Columbia’s Palmetto Compress offically for sale
09/03/2013 9:35 PM
09/04/2013 4:00 PM
The historic Palmetto Compress Warehouse is officially on the market.
The Columbia Development Corp., the quasi-public agency that owns the building for the city of Columbia, has issued a request for proposals from developers nationally. The deadline for replies is Sept. 18.
So far, about 25 developers from as far away as Chicago have expressed interest in the nearly century-old, former cotton warehouse, said Fred Delk, the corporation’s executive director.
“There are some developers who have done things around Columbia before and some we’ve never heard of,” said Delk, whose organization encourages and guides investment in the Vista and other downtown areas. “I absolutely know I have serious people. I feel really good about it.”
Delk declined to name any of the developers and said none as yet has formally submitted a proposal. Once they do, a panel made up of development corporation board members and five city staffers will make recommendations to City Council. It is unclear when those proposals would be made public, Delk said.
“We’re accepting any kind of offer they might make,” he said. “But a purchase would be preferable. People have come through with some really interesting ideas for doing a building like this.”
The city in March gave the corporation a $7 million line of credit to purchase the 320,000-square-foot building. The purchase was made for $5.6 million. Less than $100,000 of the remaining $1.4 million has been used to prepare the building for sale, Delk said.
Delk said the money was used to complete structural, environmental and other studies that will be provided to a potential developer to help ensure that any redevelopment would conform to state, federal and local historic standards. Conforming to those standards would allow the developer to leverage substantial state and federal tax credits to help fund its renovation.
The building is in the National Register of Historic Places, which offers only minimal protection from demolition. The city plans to grant the building landmark status, which offers more protection.
The purchase of the building was spurred when an Ohio developer last year wanted to raze the structure to build an 800-bed student housing complex. The plan was turned back because a city board ruled that it didn’t conform to the USC Innovista Design Guidelines.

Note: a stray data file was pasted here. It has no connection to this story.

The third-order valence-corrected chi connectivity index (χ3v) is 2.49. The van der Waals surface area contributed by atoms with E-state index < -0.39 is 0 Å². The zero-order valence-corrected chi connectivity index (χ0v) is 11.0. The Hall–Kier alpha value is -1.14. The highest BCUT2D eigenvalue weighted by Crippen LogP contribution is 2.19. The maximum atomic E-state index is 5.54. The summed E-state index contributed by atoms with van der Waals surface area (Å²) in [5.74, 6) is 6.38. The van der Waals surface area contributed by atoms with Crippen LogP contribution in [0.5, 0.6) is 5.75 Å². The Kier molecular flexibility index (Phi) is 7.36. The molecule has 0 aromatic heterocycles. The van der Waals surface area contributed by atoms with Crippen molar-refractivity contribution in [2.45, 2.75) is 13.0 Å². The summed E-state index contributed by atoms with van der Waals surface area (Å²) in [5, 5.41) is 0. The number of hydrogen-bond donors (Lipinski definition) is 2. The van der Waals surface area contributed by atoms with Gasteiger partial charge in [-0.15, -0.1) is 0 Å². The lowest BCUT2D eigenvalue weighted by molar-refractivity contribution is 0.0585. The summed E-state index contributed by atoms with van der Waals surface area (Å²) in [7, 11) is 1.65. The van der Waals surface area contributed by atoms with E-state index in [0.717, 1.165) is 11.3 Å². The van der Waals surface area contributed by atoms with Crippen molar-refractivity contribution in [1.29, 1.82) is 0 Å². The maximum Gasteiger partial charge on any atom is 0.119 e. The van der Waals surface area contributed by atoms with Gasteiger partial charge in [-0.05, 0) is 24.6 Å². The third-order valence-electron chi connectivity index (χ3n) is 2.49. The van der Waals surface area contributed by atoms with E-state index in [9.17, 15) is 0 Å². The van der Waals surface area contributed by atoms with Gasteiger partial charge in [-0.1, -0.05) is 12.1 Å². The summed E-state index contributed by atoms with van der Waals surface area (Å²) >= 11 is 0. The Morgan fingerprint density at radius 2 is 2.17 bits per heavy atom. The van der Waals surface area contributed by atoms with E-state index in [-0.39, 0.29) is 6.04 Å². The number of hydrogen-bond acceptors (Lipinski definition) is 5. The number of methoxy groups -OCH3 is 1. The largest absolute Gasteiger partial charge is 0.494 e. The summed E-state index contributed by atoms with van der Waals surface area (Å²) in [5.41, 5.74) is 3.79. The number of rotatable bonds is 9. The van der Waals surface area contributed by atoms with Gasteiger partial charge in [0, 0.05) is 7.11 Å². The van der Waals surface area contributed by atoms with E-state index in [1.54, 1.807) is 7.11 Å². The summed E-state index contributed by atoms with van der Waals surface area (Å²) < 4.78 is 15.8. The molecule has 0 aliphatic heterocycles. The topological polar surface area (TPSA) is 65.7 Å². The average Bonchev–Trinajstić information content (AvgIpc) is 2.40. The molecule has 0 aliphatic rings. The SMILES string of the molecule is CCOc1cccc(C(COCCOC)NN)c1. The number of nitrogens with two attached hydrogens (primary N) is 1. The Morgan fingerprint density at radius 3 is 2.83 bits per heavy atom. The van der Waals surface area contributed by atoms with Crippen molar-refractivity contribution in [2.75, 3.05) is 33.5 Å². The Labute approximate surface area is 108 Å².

The city then purchased the building from the owners, who also threatened to demolish the building, saying they had tried to sell it for 25 years without success.
The warehouse is situated in USC’s Innovista research district, within walking distance of the new Darla Moore School of Business, the Colonial Center, Carolina Stadium and other downtown destinations.
Veteran Columbia developer Richard Burts, who renovated the dilapidated former Olympia and Granby mills community center into the successful 701 Whaley event and arts center, said the building’s location makes it desirable to developers.
“Its right in the middle of a lot of things,” he said. “The timing is right, and it’s really well placed.”
He said the building could house a mix of uses, perhaps with homes and offices on the top floors, and a hotel, bars or restaurants on the lower floors.
“It’s a building that has its challenges,” he said, “but the proper development team can overcome them,” Burts said.
What’s next for the Palmetto Compress building
The city of Columbia has put the historic Palmetto Compress Warehouse on the market. The city purchased the building for $5.6 million in March to prevent it from being razed. The warehouse is the last substantial remnant of Columbia’s cotton processing industry.
The city is accepting proposals from developers through Sept. 18.
A committee will examine the proposals and make a recommendation to City Council.
City Council will decide whether to lease or sell the building.
View the request for proposals and other information at www.palmettocompress.com
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